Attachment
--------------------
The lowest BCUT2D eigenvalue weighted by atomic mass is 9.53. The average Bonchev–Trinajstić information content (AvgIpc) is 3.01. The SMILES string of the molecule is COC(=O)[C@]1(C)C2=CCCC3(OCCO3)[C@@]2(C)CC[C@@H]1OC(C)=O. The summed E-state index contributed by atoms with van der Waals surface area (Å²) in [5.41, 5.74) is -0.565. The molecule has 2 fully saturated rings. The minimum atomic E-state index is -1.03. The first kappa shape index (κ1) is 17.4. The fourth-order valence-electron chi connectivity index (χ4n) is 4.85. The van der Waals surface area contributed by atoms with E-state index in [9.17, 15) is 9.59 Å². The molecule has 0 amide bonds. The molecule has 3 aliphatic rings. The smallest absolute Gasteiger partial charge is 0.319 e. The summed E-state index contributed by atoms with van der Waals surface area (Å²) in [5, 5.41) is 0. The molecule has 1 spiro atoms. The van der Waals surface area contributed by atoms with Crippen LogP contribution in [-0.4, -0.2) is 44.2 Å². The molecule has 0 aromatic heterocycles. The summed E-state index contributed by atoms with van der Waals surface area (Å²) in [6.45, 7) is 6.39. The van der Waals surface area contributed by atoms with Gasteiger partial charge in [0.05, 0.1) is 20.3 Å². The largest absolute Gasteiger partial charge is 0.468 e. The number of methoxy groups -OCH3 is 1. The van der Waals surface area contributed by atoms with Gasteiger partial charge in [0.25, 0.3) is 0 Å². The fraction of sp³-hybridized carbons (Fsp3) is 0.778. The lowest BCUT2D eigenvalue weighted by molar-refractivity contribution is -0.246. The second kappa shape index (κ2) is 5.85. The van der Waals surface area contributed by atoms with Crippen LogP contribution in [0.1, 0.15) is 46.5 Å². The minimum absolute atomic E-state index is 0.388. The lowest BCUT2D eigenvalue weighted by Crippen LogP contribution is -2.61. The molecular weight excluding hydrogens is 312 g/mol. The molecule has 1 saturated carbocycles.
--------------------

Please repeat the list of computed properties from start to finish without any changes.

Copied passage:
The lowest BCUT2D eigenvalue weighted by atomic mass is 9.53. The average Bonchev–Trinajstić information content (AvgIpc) is 3.01. The SMILES string of the molecule is COC(=O)[C@]1(C)C2=CCCC3(OCCO3)[C@@]2(C)CC[C@@H]1OC(C)=O. The summed E-state index contributed by atoms with van der Waals surface area (Å²) in [5.41, 5.74) is -0.565. The molecule has 2 fully saturated rings. The minimum atomic E-state index is -1.03. The first kappa shape index (κ1) is 17.4. The fourth-order valence-electron chi connectivity index (χ4n) is 4.85. The van der Waals surface area contributed by atoms with E-state index in [9.17, 15) is 9.59 Å². The molecule has 0 amide bonds. The molecule has 3 aliphatic rings. The smallest absolute Gasteiger partial charge is 0.319 e. The summed E-state index contributed by atoms with van der Waals surface area (Å²) in [5, 5.41) is 0. The molecule has 1 spiro atoms. The van der Waals surface area contributed by atoms with Crippen LogP contribution in [-0.4, -0.2) is 44.2 Å². The molecule has 0 aromatic heterocycles. The summed E-state index contributed by atoms with van der Waals surface area (Å²) in [6.45, 7) is 6.39. The van der Waals surface area contributed by atoms with Gasteiger partial charge in [0.05, 0.1) is 20.3 Å². The largest absolute Gasteiger partial charge is 0.468 e. The number of methoxy groups -OCH3 is 1. The van der Waals surface area contributed by atoms with Gasteiger partial charge in [0.25, 0.3) is 0 Å². The fraction of sp³-hybridized carbons (Fsp3) is 0.778. The lowest BCUT2D eigenvalue weighted by molar-refractivity contribution is -0.246. The second kappa shape index (κ2) is 5.85. The van der Waals surface area contributed by atoms with Crippen LogP contribution in [0.1, 0.15) is 46.5 Å². The minimum absolute atomic E-state index is 0.388. The lowest BCUT2D eigenvalue weighted by Crippen LogP contribution is -2.61. The molecular weight excluding hydrogens is 312 g/mol. The molecule has 1 saturated carbocycles.